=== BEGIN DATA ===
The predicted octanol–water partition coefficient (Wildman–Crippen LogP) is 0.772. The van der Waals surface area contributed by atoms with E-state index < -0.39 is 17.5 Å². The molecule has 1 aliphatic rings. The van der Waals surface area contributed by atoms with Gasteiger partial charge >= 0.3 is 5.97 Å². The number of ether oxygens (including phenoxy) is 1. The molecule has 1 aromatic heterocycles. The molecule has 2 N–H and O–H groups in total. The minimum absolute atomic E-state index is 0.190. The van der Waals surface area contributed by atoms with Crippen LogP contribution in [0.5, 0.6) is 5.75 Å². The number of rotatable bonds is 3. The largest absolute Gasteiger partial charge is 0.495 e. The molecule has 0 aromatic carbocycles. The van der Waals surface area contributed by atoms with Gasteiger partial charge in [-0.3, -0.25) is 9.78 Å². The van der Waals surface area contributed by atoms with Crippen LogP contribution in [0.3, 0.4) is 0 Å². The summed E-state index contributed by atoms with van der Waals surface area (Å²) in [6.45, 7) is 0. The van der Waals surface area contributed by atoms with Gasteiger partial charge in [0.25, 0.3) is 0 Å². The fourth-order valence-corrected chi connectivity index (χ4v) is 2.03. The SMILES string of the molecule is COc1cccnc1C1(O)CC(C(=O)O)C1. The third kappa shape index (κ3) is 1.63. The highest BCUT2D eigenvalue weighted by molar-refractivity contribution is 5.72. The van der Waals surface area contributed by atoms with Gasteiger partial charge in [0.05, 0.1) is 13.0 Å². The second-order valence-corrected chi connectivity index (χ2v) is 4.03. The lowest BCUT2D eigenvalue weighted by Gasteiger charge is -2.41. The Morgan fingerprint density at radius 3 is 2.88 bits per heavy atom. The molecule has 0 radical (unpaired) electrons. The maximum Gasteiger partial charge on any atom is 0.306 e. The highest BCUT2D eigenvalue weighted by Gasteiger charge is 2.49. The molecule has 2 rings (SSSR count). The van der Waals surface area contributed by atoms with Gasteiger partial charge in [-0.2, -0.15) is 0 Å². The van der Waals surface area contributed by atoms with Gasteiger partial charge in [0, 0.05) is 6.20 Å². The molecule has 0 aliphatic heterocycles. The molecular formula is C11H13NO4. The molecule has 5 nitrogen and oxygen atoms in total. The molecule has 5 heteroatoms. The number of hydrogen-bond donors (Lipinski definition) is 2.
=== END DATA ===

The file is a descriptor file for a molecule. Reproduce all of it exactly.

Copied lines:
The predicted octanol–water partition coefficient (Wildman–Crippen LogP) is 0.772. The van der Waals surface area contributed by atoms with E-state index < -0.39 is 17.5 Å². The molecule has 1 aliphatic rings. The van der Waals surface area contributed by atoms with Gasteiger partial charge >= 0.3 is 5.97 Å². The number of ether oxygens (including phenoxy) is 1. The molecule has 1 aromatic heterocycles. The molecule has 2 N–H and O–H groups in total. The minimum absolute atomic E-state index is 0.190. The van der Waals surface area contributed by atoms with Crippen LogP contribution in [0.5, 0.6) is 5.75 Å². The number of rotatable bonds is 3. The largest absolute Gasteiger partial charge is 0.495 e. The molecule has 0 aromatic carbocycles. The van der Waals surface area contributed by atoms with Gasteiger partial charge in [-0.3, -0.25) is 9.78 Å². The van der Waals surface area contributed by atoms with Crippen LogP contribution in [0.3, 0.4) is 0 Å². The summed E-state index contributed by atoms with van der Waals surface area (Å²) in [6.45, 7) is 0. The van der Waals surface area contributed by atoms with Gasteiger partial charge in [0.25, 0.3) is 0 Å². The fourth-order valence-corrected chi connectivity index (χ4v) is 2.03. The SMILES string of the molecule is COc1cccnc1C1(O)CC(C(=O)O)C1. The third kappa shape index (κ3) is 1.63. The highest BCUT2D eigenvalue weighted by molar-refractivity contribution is 5.72. The van der Waals surface area contributed by atoms with Gasteiger partial charge in [0.05, 0.1) is 13.0 Å². The second-order valence-corrected chi connectivity index (χ2v) is 4.03. The lowest BCUT2D eigenvalue weighted by Gasteiger charge is -2.41. The Morgan fingerprint density at radius 3 is 2.88 bits per heavy atom. The molecule has 0 radical (unpaired) electrons. The maximum Gasteiger partial charge on any atom is 0.306 e. The highest BCUT2D eigenvalue weighted by Gasteiger charge is 2.49. The molecule has 2 rings (SSSR count). The van der Waals surface area contributed by atoms with Gasteiger partial charge in [-0.2, -0.15) is 0 Å². The van der Waals surface area contributed by atoms with Gasteiger partial charge in [0, 0.05) is 6.20 Å². The molecule has 0 aliphatic heterocycles. The molecular formula is C11H13NO4. The molecule has 5 nitrogen and oxygen atoms in total. The molecule has 5 heteroatoms. The number of hydrogen-bond donors (Lipinski definition) is 2.